In these worry-ridden times, it's easy to fret about statistically improbable events: hurricanes, nuclear meltdowns, or even asteroid strikes. But these unlikely possibilities often distract us from very real -- and far more likely -- catastrophes that may be lying in wait for us. Luckily, just like buying flood insurance can help protect you if Mother Nature turns wrathful, a little advance preparation can make the following potential disasters far less painful.

Losing a job
With national unemployment hovering around 10%, the prospect of losing a job is even less far-fetched than it used to be. To spare yourself from prospective pink-slip pain, you need an emergency fund stocked with several months' worth of living expenses. If it's relatively easy for you to get a new job, you might only need three months' worth. If it's hard, you might want nine months' worth, or more. The money should cover your mortgage or rent payments, food, insurance, gas, and so on. Park that money where it's relatively safe and easy to access; the stock market is too volatile for short-term money, but savings accounts or short-term CDs are good choices.

Losing out on a good interest rate
These days, your credit score isn't just used to determine the interest rates you're offered when buying a home or car. Insurance companies, prospective employers, landlords, and sometimes even car rental companies all take a peek at your score, too. The better your score, the easier life will be.

Once a year, at, you can get a free copy of your credit report from the three main credit bureaus, and check it for errors that you can fix to up your score. You can improve your score by paying your bills on time, paying down your debt, and not owing more than 30% of the limit on any card. Don't assume that building a strong credit score is all common sense, though. It's good to not have too many credit card accounts, but closing your oldest ones can also cost you score points.

If you plan to borrow big bucks in the near future, it's especially important to tend to your credit score now.

Needing long-term care
About 70% of those aged 65 or older will require some long-term care at some point in their life. Unfortunately, few are prepared for the cost. A day in a private nursing home averages around $220, which amounts to nearly $80,000 per year. The typical stay is about two and a half years, costing $200,000, on average. Receiving care at home can be similarly costly.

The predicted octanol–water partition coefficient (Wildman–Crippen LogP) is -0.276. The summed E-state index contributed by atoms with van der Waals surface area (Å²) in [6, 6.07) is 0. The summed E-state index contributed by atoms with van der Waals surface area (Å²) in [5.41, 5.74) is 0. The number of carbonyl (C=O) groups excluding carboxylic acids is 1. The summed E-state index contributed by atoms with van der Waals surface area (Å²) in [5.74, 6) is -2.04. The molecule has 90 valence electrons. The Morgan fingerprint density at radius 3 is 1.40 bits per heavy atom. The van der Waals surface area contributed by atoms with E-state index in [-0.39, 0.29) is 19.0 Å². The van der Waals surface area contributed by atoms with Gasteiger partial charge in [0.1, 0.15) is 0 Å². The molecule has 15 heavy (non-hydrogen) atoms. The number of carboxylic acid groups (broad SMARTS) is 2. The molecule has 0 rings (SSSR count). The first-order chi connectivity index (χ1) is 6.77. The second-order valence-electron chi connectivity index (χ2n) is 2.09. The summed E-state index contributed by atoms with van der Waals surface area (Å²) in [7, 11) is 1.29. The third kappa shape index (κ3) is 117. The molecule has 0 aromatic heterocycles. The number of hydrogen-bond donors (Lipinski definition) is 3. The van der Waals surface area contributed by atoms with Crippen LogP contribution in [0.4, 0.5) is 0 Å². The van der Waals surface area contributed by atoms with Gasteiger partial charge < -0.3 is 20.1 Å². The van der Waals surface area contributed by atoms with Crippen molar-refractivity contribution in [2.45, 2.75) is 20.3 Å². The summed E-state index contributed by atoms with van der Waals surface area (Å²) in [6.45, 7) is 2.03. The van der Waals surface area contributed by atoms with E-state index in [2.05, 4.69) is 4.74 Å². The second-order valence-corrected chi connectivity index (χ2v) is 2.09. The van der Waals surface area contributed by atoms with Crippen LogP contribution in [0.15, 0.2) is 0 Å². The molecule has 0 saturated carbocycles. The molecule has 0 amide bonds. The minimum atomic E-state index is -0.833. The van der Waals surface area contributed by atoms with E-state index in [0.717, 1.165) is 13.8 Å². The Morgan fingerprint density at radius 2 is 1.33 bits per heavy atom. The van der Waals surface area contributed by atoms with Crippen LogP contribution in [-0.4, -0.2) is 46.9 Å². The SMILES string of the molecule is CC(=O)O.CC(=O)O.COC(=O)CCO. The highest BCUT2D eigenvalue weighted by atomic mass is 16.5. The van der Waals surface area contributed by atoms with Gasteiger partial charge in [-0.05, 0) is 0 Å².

If you've got a generous nest eggs, you can probably cover those expenses. If you're at the low end of the wealth ladder, you might qualify for long-term care via Medicaid. But if you're stuck in the middle, you might want to consider long-term care insurance. It's not cheap, since the odds that you'll need it are fairly high. But the earlier you buy into it -- preferably while you're still in your 50s -- the better deal you'll get.

Not being able to retire
These days, many people gamble with their retirements, counting on Social Security and perhaps some haphazard savings to carry them through. But according to a recent survey by the Employee Benefit Research Institute, 54% of American workers have socked away less than $25,000 for their retirement, and a whopping 27% have less than $1,000. These folks are setting themselves up for trouble. They may never have enough on which to retire comfortably, yet they probably won't be able to work for their whole lives.

We all deserve a comfortable retirement, but with pensions a relative rarity now, we need to take more responsibility for our financial futures. Sit down and estimate how much you'll need to retire on, and draw up a plan for how to get there. Consult a professional if you need to. Make the most of IRAs and your 401(k) at work, and don't assume that saving 10% of your income will be enough. A few strong dividend payers in your portfolio can also help juice up your returns.

If looking at your financial situation makes you want to cry, take heart -- there's probably still time to fix things. Even working just a few more years can plump up your nest egg considerably.

So before you worry about an asteroid hitting earth or a nuclear meltdown, make sure you've protected yourself from much more likely disasters. Many of these events are only catastrophic for the unprepared.

True to its name, The Motley Fool is made up of a motley assortment of writers and analysts, each with a unique perspective; sometimes we agree, sometimes we disagree, but we all believe in the power of learning from each other through our Foolish community.

Longtime Fool contributor Selena Maranjian does not own shares of any companies mentioned in this article. The Motley Fool is Fools writing for Fools.